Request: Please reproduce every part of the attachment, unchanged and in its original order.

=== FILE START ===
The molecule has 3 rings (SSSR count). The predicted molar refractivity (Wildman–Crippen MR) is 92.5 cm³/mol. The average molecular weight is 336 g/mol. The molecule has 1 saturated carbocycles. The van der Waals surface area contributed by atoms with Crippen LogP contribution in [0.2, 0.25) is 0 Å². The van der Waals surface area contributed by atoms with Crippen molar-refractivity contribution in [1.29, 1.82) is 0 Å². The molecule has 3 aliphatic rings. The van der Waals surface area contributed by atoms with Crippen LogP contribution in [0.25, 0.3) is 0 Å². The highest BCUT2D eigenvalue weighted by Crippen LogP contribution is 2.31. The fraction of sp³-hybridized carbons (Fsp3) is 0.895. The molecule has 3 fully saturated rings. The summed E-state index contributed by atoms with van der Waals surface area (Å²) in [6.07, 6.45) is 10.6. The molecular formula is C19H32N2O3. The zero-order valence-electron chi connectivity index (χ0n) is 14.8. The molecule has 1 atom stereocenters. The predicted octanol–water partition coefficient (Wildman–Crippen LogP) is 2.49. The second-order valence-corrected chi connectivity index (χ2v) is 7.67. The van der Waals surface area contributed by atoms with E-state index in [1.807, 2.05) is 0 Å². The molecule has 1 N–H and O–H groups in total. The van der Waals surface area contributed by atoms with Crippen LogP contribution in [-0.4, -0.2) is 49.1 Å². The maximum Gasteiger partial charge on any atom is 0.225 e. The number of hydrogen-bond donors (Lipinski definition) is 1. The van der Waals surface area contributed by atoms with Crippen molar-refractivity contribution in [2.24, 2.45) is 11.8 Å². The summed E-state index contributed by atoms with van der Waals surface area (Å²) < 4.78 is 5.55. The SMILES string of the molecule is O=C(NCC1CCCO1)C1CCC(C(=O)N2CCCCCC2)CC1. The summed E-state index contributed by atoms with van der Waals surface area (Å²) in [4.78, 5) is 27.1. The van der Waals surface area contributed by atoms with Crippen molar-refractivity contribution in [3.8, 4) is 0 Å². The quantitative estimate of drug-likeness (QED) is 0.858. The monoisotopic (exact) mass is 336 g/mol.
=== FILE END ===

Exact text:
The molecule has 3 rings (SSSR count). The predicted molar refractivity (Wildman–Crippen MR) is 92.5 cm³/mol. The average molecular weight is 336 g/mol. The molecule has 1 saturated carbocycles. The van der Waals surface area contributed by atoms with Crippen LogP contribution in [0.2, 0.25) is 0 Å². The van der Waals surface area contributed by atoms with Crippen molar-refractivity contribution in [1.29, 1.82) is 0 Å². The molecule has 3 aliphatic rings. The van der Waals surface area contributed by atoms with Crippen LogP contribution in [0.25, 0.3) is 0 Å². The highest BCUT2D eigenvalue weighted by Crippen LogP contribution is 2.31. The fraction of sp³-hybridized carbons (Fsp3) is 0.895. The molecule has 3 fully saturated rings. The summed E-state index contributed by atoms with van der Waals surface area (Å²) in [6.07, 6.45) is 10.6. The molecular formula is C19H32N2O3. The zero-order valence-electron chi connectivity index (χ0n) is 14.8. The molecule has 1 atom stereocenters. The predicted octanol–water partition coefficient (Wildman–Crippen LogP) is 2.49. The second-order valence-corrected chi connectivity index (χ2v) is 7.67. The van der Waals surface area contributed by atoms with E-state index in [1.807, 2.05) is 0 Å². The molecule has 1 N–H and O–H groups in total. The van der Waals surface area contributed by atoms with Crippen LogP contribution in [-0.4, -0.2) is 49.1 Å². The maximum Gasteiger partial charge on any atom is 0.225 e. The number of hydrogen-bond donors (Lipinski definition) is 1. The van der Waals surface area contributed by atoms with Crippen molar-refractivity contribution in [2.24, 2.45) is 11.8 Å². The summed E-state index contributed by atoms with van der Waals surface area (Å²) < 4.78 is 5.55. The SMILES string of the molecule is O=C(NCC1CCCO1)C1CCC(C(=O)N2CCCCCC2)CC1. The summed E-state index contributed by atoms with van der Waals surface area (Å²) in [4.78, 5) is 27.1. The van der Waals surface area contributed by atoms with Crippen molar-refractivity contribution in [3.8, 4) is 0 Å². The quantitative estimate of drug-likeness (QED) is 0.858. The monoisotopic (exact) mass is 336 g/mol.